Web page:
Friday, 27 May 2011

Reading Challenge 1

A couple of years ago I made a new year's resolution to spend the entire year without buying any new books. I can't remember exactly what inspired this: possibly I was feeling poor, possibly I was disillusioned with what the bookshops had to offer. I have to admit that during the year I bought a handful for my bookclub, but I did try to get secondhand ones, and of course I read the new books I bought for the girls, but I don't really think that was cheating, was it?

So instead of being tempted by Waterstone's 3-for-2s or Amazon's startlingly low prices (sure to keep authors in penury), I plundered the attic, rereading favourites and giving rejects a second chance, I picked up things I'd missed the first time round in the library, and I trawled through my mother-in-law's packed shelves.

You already know how I feel about rereading, so clearly that part was hardly challenging (though whether I could only reread for an entire year is another question). As to the rest, that expression 'the cream always rises to the top' springs to mind. I don't think  I'm all that given to such expressions, but funnily enough, I was just using this one this morning to Robert, as Chris Evans interviewed Neil Diamond who had emerged from the graveyeard that is 70s easy listening to prove himself a stayer. The point is that as time passes, the books no-one ever reads disappear off the shelves, both in the library and at home, to make way for new books. The stayers are the ones people still read, and they tend to read them because they're good. Look at the output of many modern popular authors: a book a year, every year, more in some cases, for year after year. They have to; it's how they make their living. But no matter how good they are, they're not all equally good. Now take the equivalent 100 years ago: E Nesbit. She was prolific, writing for both children and adults, but fewer than ten of her books spring immediately to mind (and none of them is for adults). Somewhere along the line, the less popular have gone from the publishers' lists, from library shelves, from collective memory. You may still find them tucked away in secondhand shops, but if you buy them imagining you have an undiscovered treasure, you're likely to be disappointed (as I know).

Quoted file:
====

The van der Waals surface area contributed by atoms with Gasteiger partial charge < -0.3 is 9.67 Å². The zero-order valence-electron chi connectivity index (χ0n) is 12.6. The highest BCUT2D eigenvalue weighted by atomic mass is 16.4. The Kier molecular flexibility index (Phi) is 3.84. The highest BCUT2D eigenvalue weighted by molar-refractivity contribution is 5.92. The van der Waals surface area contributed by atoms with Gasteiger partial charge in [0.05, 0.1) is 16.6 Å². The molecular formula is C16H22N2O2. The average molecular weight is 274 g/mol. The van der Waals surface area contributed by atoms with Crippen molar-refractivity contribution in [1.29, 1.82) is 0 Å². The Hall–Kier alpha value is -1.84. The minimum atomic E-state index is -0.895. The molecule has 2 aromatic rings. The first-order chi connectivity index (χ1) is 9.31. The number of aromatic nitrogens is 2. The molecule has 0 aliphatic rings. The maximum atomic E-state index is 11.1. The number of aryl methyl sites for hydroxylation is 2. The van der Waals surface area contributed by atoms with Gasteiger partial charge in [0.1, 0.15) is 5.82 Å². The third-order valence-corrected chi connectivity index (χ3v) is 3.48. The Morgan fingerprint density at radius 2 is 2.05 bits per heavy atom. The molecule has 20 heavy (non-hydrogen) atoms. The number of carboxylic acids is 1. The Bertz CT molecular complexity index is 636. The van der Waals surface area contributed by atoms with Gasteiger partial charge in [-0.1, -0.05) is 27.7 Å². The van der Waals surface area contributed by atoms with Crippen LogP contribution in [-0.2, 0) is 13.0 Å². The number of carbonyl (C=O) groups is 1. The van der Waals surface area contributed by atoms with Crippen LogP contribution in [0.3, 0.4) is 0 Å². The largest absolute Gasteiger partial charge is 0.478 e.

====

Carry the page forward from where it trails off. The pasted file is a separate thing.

So, having sung the praises of my experiment, perhaps it doesn't seem like such a challenge. Maybe not, but I can't tell you how thrilled I was to get a good pile of glossy new books for my birthday and for Christmas!

Saturday, 21 May 2011

Rubbish is good!

There are times when only rubbish will do: illness, plane journeys, holidays, just after you've read something weighty. And I like rubbish. It can be deeply satisfying in a way that something you really have to work at is not. Like the difference between eating a plate of delicious food containing all the major food groups or eating a large bar of fruit and nut.You can sit back and let the words flow over you, disregarding clunky dialogue, inconsistencies, unlikeliness and the fact that you're sure the book you read last time you were in this situation had exactly the same story.

For me, quality rubbish, generally means something chunky with a bit of romance in it, possibly a bit of rags-to-riches or misery-to-happiness or just growing up, and most definitely a happy ending. To be honest, I could just re-read The Thornbirds and Lace  every time the need came on.They're all much of a muchness, aren't they? Occasionally something a little different will take my fancy, some fantasy, crime or horror. Last year, I devoured eight Charlaine Harris True Blood books one after another because I'd bought a job lot from the Book People for an unbelievable price. But the sweet-eating analogy springs to mind again: the last one or two didn't seem such a treat, just a bit too much of a good thing.

Sometimes Terry Pratchett seems to fill this rubbish need, but I won't quite allow myself to lump him with the rest of the category. He is clever and witty, but so very insubstantial, and I generally can't remember the beginning of one of his books by the time I'm halfway through it. I suppose I'm willing to separate him from the rest of the indistinguishable heap because his children's books, though very much in the same vein, are staggeringly good.


Sometimes I have to remind myself of my affection for trash when I try to steer children away from Roald Dahl and Jacqueline Wilson and towards Philips Reeve and Pullman. No, I'm not saying that RD and JW are trash, but that children tend to read them from habit because they know they will like what they'll get, rather than challenging themselves to discover something new. It's the same instinct that has me reaching for something fat with a picture of a pair of shoes on the cover or a watercolour of a French farmhouse or a straw hat abandoned on a picnic blanket.

So here's to all those authors who find a winning formula and then write the same book again and again. May they keep providing us with fruit and nut forever!